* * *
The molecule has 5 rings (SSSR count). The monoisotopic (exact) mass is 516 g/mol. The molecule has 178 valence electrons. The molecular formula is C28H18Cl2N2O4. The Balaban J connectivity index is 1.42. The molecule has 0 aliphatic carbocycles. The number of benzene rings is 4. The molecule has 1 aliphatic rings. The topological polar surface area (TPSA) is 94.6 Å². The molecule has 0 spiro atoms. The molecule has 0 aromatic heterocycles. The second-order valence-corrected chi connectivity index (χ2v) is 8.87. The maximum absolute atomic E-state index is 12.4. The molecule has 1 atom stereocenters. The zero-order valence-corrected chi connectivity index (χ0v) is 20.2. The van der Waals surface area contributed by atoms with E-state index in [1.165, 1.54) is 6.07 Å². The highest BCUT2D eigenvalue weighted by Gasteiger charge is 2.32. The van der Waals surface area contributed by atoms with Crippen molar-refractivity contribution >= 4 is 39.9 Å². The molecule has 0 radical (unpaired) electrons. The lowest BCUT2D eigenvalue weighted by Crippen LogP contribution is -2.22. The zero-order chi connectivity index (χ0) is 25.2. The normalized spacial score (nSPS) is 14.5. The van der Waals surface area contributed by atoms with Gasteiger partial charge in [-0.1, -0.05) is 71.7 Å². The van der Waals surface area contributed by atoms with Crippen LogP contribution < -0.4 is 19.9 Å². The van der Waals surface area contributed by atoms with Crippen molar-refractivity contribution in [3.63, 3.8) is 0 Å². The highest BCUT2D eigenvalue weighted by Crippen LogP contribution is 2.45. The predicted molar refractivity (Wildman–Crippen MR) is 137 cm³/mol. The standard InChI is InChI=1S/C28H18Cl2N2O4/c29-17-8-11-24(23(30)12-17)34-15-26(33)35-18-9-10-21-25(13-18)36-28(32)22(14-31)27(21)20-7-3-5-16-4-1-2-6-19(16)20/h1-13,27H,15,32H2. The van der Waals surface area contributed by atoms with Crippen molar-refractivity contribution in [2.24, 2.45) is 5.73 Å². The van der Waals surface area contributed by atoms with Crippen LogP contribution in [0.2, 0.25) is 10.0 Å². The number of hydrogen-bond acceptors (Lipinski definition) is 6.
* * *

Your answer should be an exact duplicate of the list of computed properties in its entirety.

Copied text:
The molecule has 5 rings (SSSR count). The monoisotopic (exact) mass is 516 g/mol. The molecule has 178 valence electrons. The molecular formula is C28H18Cl2N2O4. The Balaban J connectivity index is 1.42. The molecule has 0 aliphatic carbocycles. The number of benzene rings is 4. The molecule has 1 aliphatic rings. The topological polar surface area (TPSA) is 94.6 Å². The molecule has 0 spiro atoms. The molecule has 0 aromatic heterocycles. The second-order valence-corrected chi connectivity index (χ2v) is 8.87. The maximum absolute atomic E-state index is 12.4. The molecule has 1 atom stereocenters. The zero-order valence-corrected chi connectivity index (χ0v) is 20.2. The van der Waals surface area contributed by atoms with E-state index in [1.165, 1.54) is 6.07 Å². The highest BCUT2D eigenvalue weighted by Gasteiger charge is 2.32. The van der Waals surface area contributed by atoms with Crippen molar-refractivity contribution >= 4 is 39.9 Å². The molecule has 0 radical (unpaired) electrons. The lowest BCUT2D eigenvalue weighted by Crippen LogP contribution is -2.22. The zero-order chi connectivity index (χ0) is 25.2. The normalized spacial score (nSPS) is 14.5. The van der Waals surface area contributed by atoms with Gasteiger partial charge in [-0.1, -0.05) is 71.7 Å². The van der Waals surface area contributed by atoms with Crippen LogP contribution < -0.4 is 19.9 Å². The van der Waals surface area contributed by atoms with Crippen molar-refractivity contribution in [3.63, 3.8) is 0 Å². The highest BCUT2D eigenvalue weighted by Crippen LogP contribution is 2.45. The predicted molar refractivity (Wildman–Crippen MR) is 137 cm³/mol. The standard InChI is InChI=1S/C28H18Cl2N2O4/c29-17-8-11-24(23(30)12-17)34-15-26(33)35-18-9-10-21-25(13-18)36-28(32)22(14-31)27(21)20-7-3-5-16-4-1-2-6-19(16)20/h1-13,27H,15,32H2. The van der Waals surface area contributed by atoms with Crippen molar-refractivity contribution in [2.24, 2.45) is 5.73 Å². The van der Waals surface area contributed by atoms with Crippen LogP contribution in [0.2, 0.25) is 10.0 Å². The number of hydrogen-bond acceptors (Lipinski definition) is 6.